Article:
|| Hael noten (Search for the image)
||Text by dr D. Barnes, accompanying Bramer’s drawing of a nut seller (`notenventster’)
|Code of occupational group
||A market woman sits on the handles of her wheelbarrow with her back to the viewer. The supporting straps ordinarily used to lift the wheelbarrow crisscross her back. She talks to a female customer buying nuts. The customer, wearing a long shawl over her shoulders, has lifted up the ends of her apron in both hands. The peddler points her left index finger towards the customer's apron, which is filled with nuts. A can used to measure out the nuts rests on the wheelbarrow. A large municipal building and other buildings can be seen in the background.
Nuts were popular in the Netherlands, eaten as snacks or used in cooking and baking. Walnuts were often served with wine for dessert, but unripe walnuts, picked in June, could also be preserved as pickled or spiced sweetened nutmeats. Chestnuts were sold in the autumn, and were boiled or roasted. While often used as a starchy vegetable or added to stews, chestnut meats could also be coated with sugar syrup as a confectionery item. Nuts were usually sold by the market women who handled fruits and vegetables, although some peddlers specialized in distributing nuts on a door-to-door basis.
Wichmann read the writing on the wheelbarrow as "haesnoten" which he then translated as hazelnuts. Hazelnuts were not grown extensively in Holland during the 17th century, although they were available from Italy. Dutch art offers a number of visual accounts of women purchasing fruits and vegetables from market women, but filling the customer's apron is a unique touch by Bramer.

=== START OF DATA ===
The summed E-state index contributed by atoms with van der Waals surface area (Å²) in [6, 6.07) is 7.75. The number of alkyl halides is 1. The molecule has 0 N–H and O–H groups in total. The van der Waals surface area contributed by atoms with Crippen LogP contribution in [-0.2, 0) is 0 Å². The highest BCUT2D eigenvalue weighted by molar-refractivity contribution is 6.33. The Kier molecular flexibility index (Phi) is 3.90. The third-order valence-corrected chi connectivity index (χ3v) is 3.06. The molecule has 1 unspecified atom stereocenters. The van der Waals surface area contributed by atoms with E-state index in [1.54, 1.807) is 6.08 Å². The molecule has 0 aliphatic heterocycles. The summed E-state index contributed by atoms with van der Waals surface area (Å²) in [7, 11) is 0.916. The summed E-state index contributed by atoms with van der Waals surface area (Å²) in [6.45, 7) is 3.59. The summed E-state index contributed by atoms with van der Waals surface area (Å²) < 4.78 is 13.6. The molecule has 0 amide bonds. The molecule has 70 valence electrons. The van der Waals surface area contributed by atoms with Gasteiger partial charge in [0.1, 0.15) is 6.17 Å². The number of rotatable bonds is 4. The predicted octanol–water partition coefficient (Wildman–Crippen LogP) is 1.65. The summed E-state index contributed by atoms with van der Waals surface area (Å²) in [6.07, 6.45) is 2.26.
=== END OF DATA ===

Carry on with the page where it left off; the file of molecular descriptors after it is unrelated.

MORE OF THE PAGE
Nuts appear in still life paintings, notably by Adriaen Coorte who worked in Middelburg and created several small images featuring chestnuts, as well as in larger "banketje" still life paintings by artists such as Osias Beert, the Elder, whose "Fruits, Nuts, Wine and Sweets on a Ledge" is presently in the Heinz family collection and Jan Davidsz de Heem. Hubert van Ravesteyn's "Still Life of Flower, Glass, Stoneware Jug and Walnuts in a Chinese Bowl on a Ledge" (Peter Tillou Works of Art) pays special attention to the texture of walnut shells' interior and outer surfaces as well as to the nutmeats.
||Donna R. Barnes, Ed D, Street scenes, Leonard Bramer's drawings of seventeenth-century daily life (Hofstra Museum exhibition 1991). Hofstra University, Hempstead, New York.
Click here for the introductory essay on Bramer's drawings.